It’s exciting every time you’re part of a big promotion, it’s not a world championship fight, but it still has that feel and that vibe. On Saturday night it will feel like it’s a championship fight in Barclays Center.

We’re both motivated to win, but when you’re at this level anything can get you motivated for a fight like this.

If you’re not motivated for this, you better check your pulse to make sure you’re alive.


08 Alexander IMG_9576


This time, I’m putting myself in Porter’s shoes, I know what its like to get excited for a world title match. His skills are limited and I’m going to come to fight.

I feel good fighting here [in Brooklyn].  It is  my second time and it definitely feels like home. They’re definitely bringing boxing back to Brooklyn.

I’ve been in camp all this time. I’m back to normal and Saturday night you’ll see it.

You can expect me to win and be explosive. I’m going to be smart and get the win. I know Shawn is hungry.   I was in that position and now I’m in this position.

I’m already there and I’m not losing to anybody.

I’ve been blessed too much to want something for Christmas. I’ll be giving this year.

After this fight we can expect bigger and better things. I’ll be a major player at 147. Whoever steps up to the plate next I’ll fight them too.

Whichever fight is available after this, that’s the one I’m taking.


07 Porter IMG_9097


There’s a lot of excitement period.  this is the biggest fight of my career. The week is here.

We worked extremely hard this camp working on the mental and physical aspects of this fight.

We pushed hard to beat the champ.

We worked my heart out. We did 18 rounds in the gym.

We’re going to mix it up. I’ve seen a few of his [Alexander's] fights. He’s going to scrap. He’s been booed but he won’t be booed on Saturday night.  He’ll come ready.

06 Lara IMG_9151


My training went well and I’m ready to go. Dirrell talks too much.  He’s all talk and no show.

I’m a solid fighter with skills and I’m at the top of my division.

On Saturday night it will be the better boxer, better puncher and more intelligent fighter.

On Saturday night we are going to see who has the bigger heart and bigger balls.

05 Bika IMG_8994


I feel good and I want to show the people at Barclays Center that I am one of the best.

I want Barclays Center to become my second home.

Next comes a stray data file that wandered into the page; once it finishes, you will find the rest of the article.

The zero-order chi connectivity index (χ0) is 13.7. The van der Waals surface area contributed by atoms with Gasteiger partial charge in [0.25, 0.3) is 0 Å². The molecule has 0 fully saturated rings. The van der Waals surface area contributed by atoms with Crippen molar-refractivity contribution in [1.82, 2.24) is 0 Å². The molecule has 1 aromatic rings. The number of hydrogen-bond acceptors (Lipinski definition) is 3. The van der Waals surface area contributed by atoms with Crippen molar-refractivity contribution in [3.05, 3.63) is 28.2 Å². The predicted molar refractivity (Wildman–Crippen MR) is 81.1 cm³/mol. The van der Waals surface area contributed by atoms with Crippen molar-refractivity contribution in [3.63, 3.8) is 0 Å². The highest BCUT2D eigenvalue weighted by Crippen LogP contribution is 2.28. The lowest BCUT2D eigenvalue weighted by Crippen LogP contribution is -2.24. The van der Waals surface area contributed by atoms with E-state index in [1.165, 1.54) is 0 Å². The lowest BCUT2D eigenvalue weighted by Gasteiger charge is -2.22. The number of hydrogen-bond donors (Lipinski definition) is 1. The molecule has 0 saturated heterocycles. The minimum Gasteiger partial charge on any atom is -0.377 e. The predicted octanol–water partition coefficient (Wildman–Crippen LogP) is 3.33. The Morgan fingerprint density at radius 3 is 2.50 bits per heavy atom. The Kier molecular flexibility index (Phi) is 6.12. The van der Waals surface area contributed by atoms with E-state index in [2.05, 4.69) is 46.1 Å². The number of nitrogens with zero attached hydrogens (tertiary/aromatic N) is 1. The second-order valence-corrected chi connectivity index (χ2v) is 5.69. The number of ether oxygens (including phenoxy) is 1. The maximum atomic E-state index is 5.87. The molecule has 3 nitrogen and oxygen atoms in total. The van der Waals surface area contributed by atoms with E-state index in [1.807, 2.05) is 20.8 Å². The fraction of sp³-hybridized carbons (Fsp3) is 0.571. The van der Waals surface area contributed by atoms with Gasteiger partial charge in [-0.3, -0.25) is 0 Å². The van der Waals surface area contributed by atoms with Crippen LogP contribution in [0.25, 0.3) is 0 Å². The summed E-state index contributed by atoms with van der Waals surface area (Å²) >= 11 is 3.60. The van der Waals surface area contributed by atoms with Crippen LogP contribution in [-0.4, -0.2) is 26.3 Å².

I feel happy to be back in New York.

It’s going to be a good night for St. Louis. Everything we did there was good.

I’m looking to maintaining my record and win this fight.

09 Dirrell IMG_9370


It feels great to fight at Barclays Center. It feels good to be on a big card.

I’m experienced too.  I’ve been doing it twenty years. I just know I’m an athlete I can do it all. That’s my plan, do what I want to do.

I’m going to go in and do what I need to do to win.

This is one of the hardest training camps I’ve had and I’m ready.

10 Ali IMG_9012


My last fight was here and I want to keep boxing in Brooklyn alive.

I want to become a Barclays Center staple.  It’s always exciting to fight there.

I fought 200 amateur fights and waited for the right opportunity and the right people to get me here.

I felt a little rusty in September fighting an awkward fighter, but I feel back to normal now.

11 Browne IMG_9245


I’m ready to show my growth from the last fight and put on a show.

I like to have fun and make it look easy. I’m not trying to go eight rounds.

I want to end my year on a good note and progress into 2014.

My training was great, I was on weight a month and a half ago because I never got out of the gym.

[Regarding his opponent Kevin Engel] “He’s tall and a righty. Past fights can be deceiving, but he didn’t look fast. I’m going to use that to my advantage and work my speed.

# # #

Judah vs. Malignaggi is a 12-round fight for the NABF and NABO Welterweight titles taking place on Saturday, Dec. 7, 2013 at Barclays Center in Brooklyn, New York.  The event is promoted by Golden Boy Promotions in association with Super Judah Promotions and sponsored by Corona, AT&T, Grudge Match and Casamigos Tequila. In the co-featured bout, Devon Alexander puts his IBF welterweight title on the line in a 12-round bout against Shawn Porter, Erislandy Lara defends his interim WBA Super Welterweight title in a 12-round fight against Austin Trout and Sakio Bika defends his WBC Super Middleweight title against Anthony Dirrell in a 12-round bout.  The SHOWTIME telecast begins at 8:00 p.m. ET/ 5:00 p.m PT immediately following ALL ACCESS: Broner vs. Maidana which begins at 7:30 p.m. ET/ 4:30 p.m. PT. The telecast will be available in Spanish via secondary audio programming (SAP). 


Last night’s HBO main event between Adrien Broner and Gavin Rees was deemed a mismatch and that soon became clear with Broner needing just just five rounds to overwhelm the much smaller Rees in route to a TKO stoppage.